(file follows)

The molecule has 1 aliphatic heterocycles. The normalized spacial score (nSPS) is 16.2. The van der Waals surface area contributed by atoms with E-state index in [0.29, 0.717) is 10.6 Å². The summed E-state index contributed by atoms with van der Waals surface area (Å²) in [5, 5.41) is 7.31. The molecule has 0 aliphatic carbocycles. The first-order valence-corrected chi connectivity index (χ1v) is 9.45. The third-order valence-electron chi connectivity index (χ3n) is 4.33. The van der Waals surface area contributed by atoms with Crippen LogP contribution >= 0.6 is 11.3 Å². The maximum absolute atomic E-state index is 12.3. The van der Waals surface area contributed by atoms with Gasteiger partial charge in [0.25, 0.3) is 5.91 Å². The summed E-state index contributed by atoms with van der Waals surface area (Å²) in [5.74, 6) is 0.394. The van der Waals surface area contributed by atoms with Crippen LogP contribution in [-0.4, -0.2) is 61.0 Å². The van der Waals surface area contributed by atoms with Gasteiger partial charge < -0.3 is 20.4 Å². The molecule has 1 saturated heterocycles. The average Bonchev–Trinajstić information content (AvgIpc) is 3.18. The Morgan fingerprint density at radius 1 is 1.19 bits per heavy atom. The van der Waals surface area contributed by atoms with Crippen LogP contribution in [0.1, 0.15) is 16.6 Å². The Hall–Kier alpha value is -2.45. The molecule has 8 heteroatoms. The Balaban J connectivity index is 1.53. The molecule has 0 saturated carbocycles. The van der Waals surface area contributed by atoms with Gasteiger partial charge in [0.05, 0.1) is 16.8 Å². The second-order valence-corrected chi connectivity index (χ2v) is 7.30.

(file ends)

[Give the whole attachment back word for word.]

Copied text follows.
The molecule has 1 aliphatic heterocycles. The normalized spacial score (nSPS) is 16.2. The van der Waals surface area contributed by atoms with E-state index in [0.29, 0.717) is 10.6 Å². The summed E-state index contributed by atoms with van der Waals surface area (Å²) in [5, 5.41) is 7.31. The molecule has 0 aliphatic carbocycles. The first-order valence-corrected chi connectivity index (χ1v) is 9.45. The third-order valence-electron chi connectivity index (χ3n) is 4.33. The van der Waals surface area contributed by atoms with Crippen LogP contribution >= 0.6 is 11.3 Å². The maximum absolute atomic E-state index is 12.3. The van der Waals surface area contributed by atoms with Gasteiger partial charge in [0.25, 0.3) is 5.91 Å². The summed E-state index contributed by atoms with van der Waals surface area (Å²) in [5.74, 6) is 0.394. The van der Waals surface area contributed by atoms with Crippen LogP contribution in [-0.4, -0.2) is 61.0 Å². The van der Waals surface area contributed by atoms with Gasteiger partial charge < -0.3 is 20.4 Å². The molecule has 1 saturated heterocycles. The average Bonchev–Trinajstić information content (AvgIpc) is 3.18. The Morgan fingerprint density at radius 1 is 1.19 bits per heavy atom. The van der Waals surface area contributed by atoms with Crippen LogP contribution in [0.1, 0.15) is 16.6 Å². The Hall–Kier alpha value is -2.45. The molecule has 8 heteroatoms. The Balaban J connectivity index is 1.53. The molecule has 0 saturated carbocycles. The van der Waals surface area contributed by atoms with Gasteiger partial charge in [0.05, 0.1) is 16.8 Å². The second-order valence-corrected chi connectivity index (χ2v) is 7.30.